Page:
You might think this pairing coyly matched the implied sexual theme. You'd be wrong. The real Lesbia was a pseudonym for a former mistress of Catallus, the first-centry BCE Roman poet, and from what was said of her at the time, she was decidedly heterosexual and seemed intent on proving it to as many famous men as possible. A good sport, we might say euphemistically. Well, if you looked anything like Weguelin's slice of Victorian soft-core porn -- history lesson, I mean -- you wouldn't keep it to yourself, would you?

Where was I? Oh yes. I don't have this particular CD, but I saw it a while ago in the Hyperion catalogue with a credit for the cover art abbreviated to "Lesbia Weguelin." And I knew immediately that I had to invent a character with that name.

Boring stuff this, eh? Let's pretend instead that Laura was right all along . . .

"Knock knock."

"Who's there?"

"Lesbia Weguelin."

 "Lesbia Weguelin who?"

"Lesbia Weguelin, Miley, your fifteen minutes are nearly up."

Incidentally, were Agatha and PGW to have paired, they'd have been one of those rare couples to have received name-changing honors quite independently. (The wife of a knight get to be called "Lady Whatever" anyway, but in this case, the damehood would be in Agatha's own right.) Other examples are Dame Cleo Laine and the late Sir John Dankworth and Dame Agatha herself, whose second husband, Max Mallowan, had been knighted for services to archeology. Alas, Dame A and Sir Pelham Grenville Wodehouse could not have sired me, since poor PGW was apparently unable to have children, possibly because of a childhood case of mumps. Oddly enough, I read a 1934 comic story by Agatha last week called "The Girl in the Train" (it's in The Listerdale Mystery collection) that was clearly inspired by PGW and could almost have been written by him on one of his off days. I guess there's more than one way to reproduce.

Monday, June 9, 2014

The Daily Insult . . . the adventure continues.

Secundus -- born in Manhattan, schooled in the Westchester burbs -- does a very fine English accent, although he's reluctant to demonstrate it in public.

"Do you get it from listening to me?" I ask. "Or from all the British shows you watch?"

"Actually, I don't notice that you have a different accent," he answers. "That's probably because, in all my life, you're the person I've heard talking the most. Ever."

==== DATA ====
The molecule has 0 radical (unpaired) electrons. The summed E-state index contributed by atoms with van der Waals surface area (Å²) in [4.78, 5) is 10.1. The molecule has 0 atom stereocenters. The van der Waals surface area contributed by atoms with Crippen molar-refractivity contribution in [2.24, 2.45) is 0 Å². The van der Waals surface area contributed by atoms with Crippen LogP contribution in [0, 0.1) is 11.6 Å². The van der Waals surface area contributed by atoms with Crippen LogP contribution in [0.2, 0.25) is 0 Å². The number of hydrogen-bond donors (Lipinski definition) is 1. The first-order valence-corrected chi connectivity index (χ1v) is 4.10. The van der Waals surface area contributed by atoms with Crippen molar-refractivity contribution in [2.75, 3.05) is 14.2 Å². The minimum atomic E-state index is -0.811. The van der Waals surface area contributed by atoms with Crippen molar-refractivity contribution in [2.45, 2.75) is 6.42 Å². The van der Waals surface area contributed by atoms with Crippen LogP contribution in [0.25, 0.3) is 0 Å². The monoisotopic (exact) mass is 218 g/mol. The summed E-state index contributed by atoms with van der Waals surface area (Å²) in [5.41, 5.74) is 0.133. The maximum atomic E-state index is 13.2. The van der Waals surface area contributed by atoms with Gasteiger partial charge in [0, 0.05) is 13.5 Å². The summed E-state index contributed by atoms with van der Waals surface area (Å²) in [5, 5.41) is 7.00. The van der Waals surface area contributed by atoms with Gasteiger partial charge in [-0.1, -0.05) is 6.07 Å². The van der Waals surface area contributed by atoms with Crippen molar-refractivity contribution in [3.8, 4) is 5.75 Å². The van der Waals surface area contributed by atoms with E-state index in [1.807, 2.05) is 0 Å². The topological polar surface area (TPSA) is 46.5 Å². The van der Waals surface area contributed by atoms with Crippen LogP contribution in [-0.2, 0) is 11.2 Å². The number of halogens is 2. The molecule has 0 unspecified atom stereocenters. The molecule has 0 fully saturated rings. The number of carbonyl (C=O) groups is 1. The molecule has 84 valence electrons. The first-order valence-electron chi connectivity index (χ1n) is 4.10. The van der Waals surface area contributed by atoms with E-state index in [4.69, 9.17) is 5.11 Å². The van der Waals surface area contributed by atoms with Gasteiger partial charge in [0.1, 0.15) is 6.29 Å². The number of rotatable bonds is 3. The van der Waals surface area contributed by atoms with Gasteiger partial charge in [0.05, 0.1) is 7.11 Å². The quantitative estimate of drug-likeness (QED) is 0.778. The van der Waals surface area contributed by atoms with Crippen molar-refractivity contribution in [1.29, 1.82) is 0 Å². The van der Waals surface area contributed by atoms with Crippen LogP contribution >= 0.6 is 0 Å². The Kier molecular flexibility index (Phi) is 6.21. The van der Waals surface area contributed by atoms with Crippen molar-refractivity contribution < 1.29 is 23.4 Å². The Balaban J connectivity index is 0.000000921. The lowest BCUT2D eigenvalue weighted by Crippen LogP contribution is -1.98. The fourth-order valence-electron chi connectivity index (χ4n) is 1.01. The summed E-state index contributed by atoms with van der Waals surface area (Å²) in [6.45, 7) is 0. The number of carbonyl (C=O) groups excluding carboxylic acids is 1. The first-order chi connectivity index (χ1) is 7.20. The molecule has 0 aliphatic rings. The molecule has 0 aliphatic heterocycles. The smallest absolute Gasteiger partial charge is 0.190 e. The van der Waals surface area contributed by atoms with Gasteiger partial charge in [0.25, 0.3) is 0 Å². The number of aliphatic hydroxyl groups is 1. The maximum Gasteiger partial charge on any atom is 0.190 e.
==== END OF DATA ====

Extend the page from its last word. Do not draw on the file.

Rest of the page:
Tuesday, June 3, 2014

"Call that a silly walk, Hercule?"

Reviews for This Private Plot are coming in. Here's what Booklist said:

"This snarky cozy is full of humor and British quirkiness. Agatha Christie meets Monty Python."

Yup. Nailed three of my teenage influences right there, if you include the implied Lewis Carroll reference. It's like she knows me.

Hmm. What if Agatha really did meet Monty Python . . .


"Look, why did the parrot fall flat on his back the moment I got him home?"

"The Norwegian Blue prefers kipping on its back. Remarkable bird, innit, Squire? Beautiful plumage. It's probably pining for the fjords."

"Pining for the fjords? It's not pining, it's passed on. This parrot is no more! He has ceased to be! He's expired and gone to meet his maker! He's a stiff! Bereft of life, he rests in peace! If you hadn't nailed him to the perch, he'd be pushing up the daisies! His metabolic processes are now history! He's off the twig! He's kicked the bucket, he's shuffled off his mortal coil, run down the curtain and joined the bleedin' choir invisible! This . . . is an ex-par--"

Mr. Praline broke off as the door to the pet shop opened suddenly. Silhouetted in the doorway was a man whose erect stance and air of dignity made you instantly overlook his lack of height. The newcomer took a couple of paces forward, a slight limp now noticeable, until the harsh fluorescent lighting fully revealed the dandified neatness of his appearance, from his dapper shoes to the freshly brushed Homburg that crowned his egg-like head. His military moustache seemed to twitch as the odor of the dirty cages reached him, and he plucked irritably at sudden stray feather that had floated onto the impeccable cloth of his sleeve.